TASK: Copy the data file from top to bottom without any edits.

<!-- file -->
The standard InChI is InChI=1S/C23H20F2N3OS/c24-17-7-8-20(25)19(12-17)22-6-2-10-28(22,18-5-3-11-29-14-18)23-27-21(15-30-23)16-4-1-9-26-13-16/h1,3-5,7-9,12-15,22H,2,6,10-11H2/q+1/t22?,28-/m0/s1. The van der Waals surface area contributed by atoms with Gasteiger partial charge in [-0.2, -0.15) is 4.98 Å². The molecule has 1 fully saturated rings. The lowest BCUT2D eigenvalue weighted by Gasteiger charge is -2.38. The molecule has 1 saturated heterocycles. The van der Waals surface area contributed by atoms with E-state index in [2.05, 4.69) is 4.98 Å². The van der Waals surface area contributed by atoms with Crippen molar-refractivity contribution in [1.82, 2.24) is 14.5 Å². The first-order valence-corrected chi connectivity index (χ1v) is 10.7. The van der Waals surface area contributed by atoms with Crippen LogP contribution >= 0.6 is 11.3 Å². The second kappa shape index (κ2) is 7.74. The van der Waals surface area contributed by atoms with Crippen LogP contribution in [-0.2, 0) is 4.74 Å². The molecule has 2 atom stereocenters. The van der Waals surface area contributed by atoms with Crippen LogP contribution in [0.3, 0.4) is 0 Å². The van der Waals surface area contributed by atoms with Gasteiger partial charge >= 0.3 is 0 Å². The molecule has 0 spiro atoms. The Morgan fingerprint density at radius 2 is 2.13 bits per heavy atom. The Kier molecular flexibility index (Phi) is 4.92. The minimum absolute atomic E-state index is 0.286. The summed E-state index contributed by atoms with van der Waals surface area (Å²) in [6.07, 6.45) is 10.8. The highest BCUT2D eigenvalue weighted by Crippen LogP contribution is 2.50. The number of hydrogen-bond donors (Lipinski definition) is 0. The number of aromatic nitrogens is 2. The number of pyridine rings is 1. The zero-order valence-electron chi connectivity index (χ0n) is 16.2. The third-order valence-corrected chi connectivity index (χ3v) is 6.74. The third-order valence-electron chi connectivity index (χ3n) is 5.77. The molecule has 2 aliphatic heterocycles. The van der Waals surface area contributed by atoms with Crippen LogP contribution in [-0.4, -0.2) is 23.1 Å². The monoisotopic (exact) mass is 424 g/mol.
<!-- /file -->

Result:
The standard InChI is InChI=1S/C23H20F2N3OS/c24-17-7-8-20(25)19(12-17)22-6-2-10-28(22,18-5-3-11-29-14-18)23-27-21(15-30-23)16-4-1-9-26-13-16/h1,3-5,7-9,12-15,22H,2,6,10-11H2/q+1/t22?,28-/m0/s1. The van der Waals surface area contributed by atoms with Gasteiger partial charge in [-0.2, -0.15) is 4.98 Å². The molecule has 1 fully saturated rings. The lowest BCUT2D eigenvalue weighted by Gasteiger charge is -2.38. The molecule has 1 saturated heterocycles. The van der Waals surface area contributed by atoms with E-state index in [2.05, 4.69) is 4.98 Å². The van der Waals surface area contributed by atoms with Crippen molar-refractivity contribution in [1.82, 2.24) is 14.5 Å². The first-order valence-corrected chi connectivity index (χ1v) is 10.7. The van der Waals surface area contributed by atoms with Crippen LogP contribution >= 0.6 is 11.3 Å². The second kappa shape index (κ2) is 7.74. The van der Waals surface area contributed by atoms with Crippen LogP contribution in [-0.2, 0) is 4.74 Å². The molecule has 2 atom stereocenters. The van der Waals surface area contributed by atoms with Crippen LogP contribution in [0.3, 0.4) is 0 Å². The van der Waals surface area contributed by atoms with Gasteiger partial charge >= 0.3 is 0 Å². The molecule has 0 spiro atoms. The Morgan fingerprint density at radius 2 is 2.13 bits per heavy atom. The Kier molecular flexibility index (Phi) is 4.92. The minimum absolute atomic E-state index is 0.286. The summed E-state index contributed by atoms with van der Waals surface area (Å²) in [6.07, 6.45) is 10.8. The highest BCUT2D eigenvalue weighted by Crippen LogP contribution is 2.50. The number of hydrogen-bond donors (Lipinski definition) is 0. The number of aromatic nitrogens is 2. The number of pyridine rings is 1. The zero-order valence-electron chi connectivity index (χ0n) is 16.2. The third-order valence-corrected chi connectivity index (χ3v) is 6.74. The third-order valence-electron chi connectivity index (χ3n) is 5.77. The molecule has 2 aliphatic heterocycles. The van der Waals surface area contributed by atoms with Crippen LogP contribution in [-0.4, -0.2) is 23.1 Å². The monoisotopic (exact) mass is 424 g/mol.